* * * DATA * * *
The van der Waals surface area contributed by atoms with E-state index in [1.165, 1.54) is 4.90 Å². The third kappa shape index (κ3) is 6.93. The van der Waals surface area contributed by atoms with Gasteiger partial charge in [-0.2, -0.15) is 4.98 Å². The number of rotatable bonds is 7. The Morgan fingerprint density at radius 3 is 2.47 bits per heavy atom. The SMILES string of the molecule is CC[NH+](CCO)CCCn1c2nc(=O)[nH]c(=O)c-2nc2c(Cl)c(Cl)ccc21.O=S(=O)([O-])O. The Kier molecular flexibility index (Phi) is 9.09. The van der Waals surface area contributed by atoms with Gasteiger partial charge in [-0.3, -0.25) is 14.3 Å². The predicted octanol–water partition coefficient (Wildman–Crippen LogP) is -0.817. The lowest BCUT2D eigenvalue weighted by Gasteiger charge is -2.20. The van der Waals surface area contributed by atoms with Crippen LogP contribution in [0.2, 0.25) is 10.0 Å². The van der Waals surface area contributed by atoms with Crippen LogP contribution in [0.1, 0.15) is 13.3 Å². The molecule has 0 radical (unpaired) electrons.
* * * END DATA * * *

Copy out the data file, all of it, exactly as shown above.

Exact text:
The van der Waals surface area contributed by atoms with E-state index in [1.165, 1.54) is 4.90 Å². The third kappa shape index (κ3) is 6.93. The van der Waals surface area contributed by atoms with Gasteiger partial charge in [-0.2, -0.15) is 4.98 Å². The number of rotatable bonds is 7. The Morgan fingerprint density at radius 3 is 2.47 bits per heavy atom. The SMILES string of the molecule is CC[NH+](CCO)CCCn1c2nc(=O)[nH]c(=O)c-2nc2c(Cl)c(Cl)ccc21.O=S(=O)([O-])O. The Kier molecular flexibility index (Phi) is 9.09. The van der Waals surface area contributed by atoms with Gasteiger partial charge in [-0.3, -0.25) is 14.3 Å². The predicted octanol–water partition coefficient (Wildman–Crippen LogP) is -0.817. The lowest BCUT2D eigenvalue weighted by Gasteiger charge is -2.20. The van der Waals surface area contributed by atoms with Crippen LogP contribution in [0.2, 0.25) is 10.0 Å². The van der Waals surface area contributed by atoms with Crippen LogP contribution in [0.1, 0.15) is 13.3 Å². The molecule has 0 radical (unpaired) electrons.